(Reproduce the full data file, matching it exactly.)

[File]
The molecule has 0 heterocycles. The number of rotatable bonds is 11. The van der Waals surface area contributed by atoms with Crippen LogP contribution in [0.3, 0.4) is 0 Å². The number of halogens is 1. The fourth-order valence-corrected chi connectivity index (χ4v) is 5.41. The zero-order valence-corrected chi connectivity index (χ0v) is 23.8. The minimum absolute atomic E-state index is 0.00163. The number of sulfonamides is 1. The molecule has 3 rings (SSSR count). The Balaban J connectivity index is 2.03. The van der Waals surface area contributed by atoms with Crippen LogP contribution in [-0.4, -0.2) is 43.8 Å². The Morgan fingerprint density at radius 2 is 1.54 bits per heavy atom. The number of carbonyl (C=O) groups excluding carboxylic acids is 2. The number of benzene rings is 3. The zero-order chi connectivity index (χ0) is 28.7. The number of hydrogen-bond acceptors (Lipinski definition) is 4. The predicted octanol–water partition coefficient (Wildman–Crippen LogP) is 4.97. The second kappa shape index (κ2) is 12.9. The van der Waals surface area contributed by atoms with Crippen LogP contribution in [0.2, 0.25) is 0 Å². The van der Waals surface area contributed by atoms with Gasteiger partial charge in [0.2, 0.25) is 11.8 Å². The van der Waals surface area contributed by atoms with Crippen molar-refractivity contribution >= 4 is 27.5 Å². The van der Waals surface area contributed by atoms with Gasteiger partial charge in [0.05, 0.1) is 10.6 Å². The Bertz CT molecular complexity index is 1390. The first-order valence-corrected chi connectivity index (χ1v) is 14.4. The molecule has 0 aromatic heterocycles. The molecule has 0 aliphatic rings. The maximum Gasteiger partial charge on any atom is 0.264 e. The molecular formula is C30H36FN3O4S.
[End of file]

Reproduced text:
The molecule has 0 heterocycles. The number of rotatable bonds is 11. The van der Waals surface area contributed by atoms with Crippen LogP contribution in [0.3, 0.4) is 0 Å². The number of halogens is 1. The fourth-order valence-corrected chi connectivity index (χ4v) is 5.41. The zero-order valence-corrected chi connectivity index (χ0v) is 23.8. The minimum absolute atomic E-state index is 0.00163. The number of sulfonamides is 1. The molecule has 3 rings (SSSR count). The Balaban J connectivity index is 2.03. The van der Waals surface area contributed by atoms with Crippen LogP contribution in [-0.4, -0.2) is 43.8 Å². The Morgan fingerprint density at radius 2 is 1.54 bits per heavy atom. The number of carbonyl (C=O) groups excluding carboxylic acids is 2. The number of benzene rings is 3. The zero-order chi connectivity index (χ0) is 28.7. The number of hydrogen-bond acceptors (Lipinski definition) is 4. The predicted octanol–water partition coefficient (Wildman–Crippen LogP) is 4.97. The second kappa shape index (κ2) is 12.9. The van der Waals surface area contributed by atoms with Crippen LogP contribution in [0.2, 0.25) is 0 Å². The van der Waals surface area contributed by atoms with Gasteiger partial charge in [0.2, 0.25) is 11.8 Å². The van der Waals surface area contributed by atoms with Crippen molar-refractivity contribution >= 4 is 27.5 Å². The van der Waals surface area contributed by atoms with Gasteiger partial charge in [0.05, 0.1) is 10.6 Å². The Bertz CT molecular complexity index is 1390. The first-order valence-corrected chi connectivity index (χ1v) is 14.4. The molecule has 0 aromatic heterocycles. The molecule has 0 aliphatic rings. The maximum Gasteiger partial charge on any atom is 0.264 e. The molecular formula is C30H36FN3O4S.